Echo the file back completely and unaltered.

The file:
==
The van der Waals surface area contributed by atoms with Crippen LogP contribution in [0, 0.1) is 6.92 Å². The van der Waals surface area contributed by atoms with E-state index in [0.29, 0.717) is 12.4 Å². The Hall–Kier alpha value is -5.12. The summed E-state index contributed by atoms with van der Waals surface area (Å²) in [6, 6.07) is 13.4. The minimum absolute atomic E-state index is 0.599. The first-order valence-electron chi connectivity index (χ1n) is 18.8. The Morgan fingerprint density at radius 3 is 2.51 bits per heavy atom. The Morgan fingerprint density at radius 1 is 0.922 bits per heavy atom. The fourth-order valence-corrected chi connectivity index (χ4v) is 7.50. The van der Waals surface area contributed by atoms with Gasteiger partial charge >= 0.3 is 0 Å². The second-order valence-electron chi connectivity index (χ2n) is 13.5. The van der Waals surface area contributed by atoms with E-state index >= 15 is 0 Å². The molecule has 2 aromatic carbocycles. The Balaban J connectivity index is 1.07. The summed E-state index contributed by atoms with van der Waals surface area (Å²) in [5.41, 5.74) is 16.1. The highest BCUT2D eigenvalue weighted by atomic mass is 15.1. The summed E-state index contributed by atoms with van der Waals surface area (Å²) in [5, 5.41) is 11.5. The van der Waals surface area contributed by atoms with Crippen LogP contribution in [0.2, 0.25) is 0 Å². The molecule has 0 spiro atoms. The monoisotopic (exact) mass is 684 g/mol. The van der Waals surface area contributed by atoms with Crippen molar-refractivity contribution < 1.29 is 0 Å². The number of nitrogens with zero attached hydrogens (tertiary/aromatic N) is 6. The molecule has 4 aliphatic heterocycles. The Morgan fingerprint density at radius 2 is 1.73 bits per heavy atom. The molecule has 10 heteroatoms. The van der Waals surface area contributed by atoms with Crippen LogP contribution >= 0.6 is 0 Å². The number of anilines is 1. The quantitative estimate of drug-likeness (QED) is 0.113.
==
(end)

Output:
The van der Waals surface area contributed by atoms with Crippen LogP contribution in [0, 0.1) is 6.92 Å². The van der Waals surface area contributed by atoms with E-state index in [0.29, 0.717) is 12.4 Å². The Hall–Kier alpha value is -5.12. The summed E-state index contributed by atoms with van der Waals surface area (Å²) in [6, 6.07) is 13.4. The minimum absolute atomic E-state index is 0.599. The first-order valence-electron chi connectivity index (χ1n) is 18.8. The Morgan fingerprint density at radius 3 is 2.51 bits per heavy atom. The Morgan fingerprint density at radius 1 is 0.922 bits per heavy atom. The fourth-order valence-corrected chi connectivity index (χ4v) is 7.50. The van der Waals surface area contributed by atoms with Gasteiger partial charge >= 0.3 is 0 Å². The second-order valence-electron chi connectivity index (χ2n) is 13.5. The van der Waals surface area contributed by atoms with E-state index >= 15 is 0 Å². The molecule has 2 aromatic carbocycles. The Balaban J connectivity index is 1.07. The summed E-state index contributed by atoms with van der Waals surface area (Å²) in [5.41, 5.74) is 16.1. The highest BCUT2D eigenvalue weighted by atomic mass is 15.1. The summed E-state index contributed by atoms with van der Waals surface area (Å²) in [5, 5.41) is 11.5. The van der Waals surface area contributed by atoms with Crippen LogP contribution in [0.2, 0.25) is 0 Å². The molecule has 0 spiro atoms. The monoisotopic (exact) mass is 684 g/mol. The van der Waals surface area contributed by atoms with Crippen molar-refractivity contribution < 1.29 is 0 Å². The number of nitrogens with zero attached hydrogens (tertiary/aromatic N) is 6. The molecule has 4 aliphatic heterocycles. The Morgan fingerprint density at radius 2 is 1.73 bits per heavy atom. The molecule has 10 heteroatoms. The van der Waals surface area contributed by atoms with Crippen LogP contribution >= 0.6 is 0 Å². The number of anilines is 1. The quantitative estimate of drug-likeness (QED) is 0.113.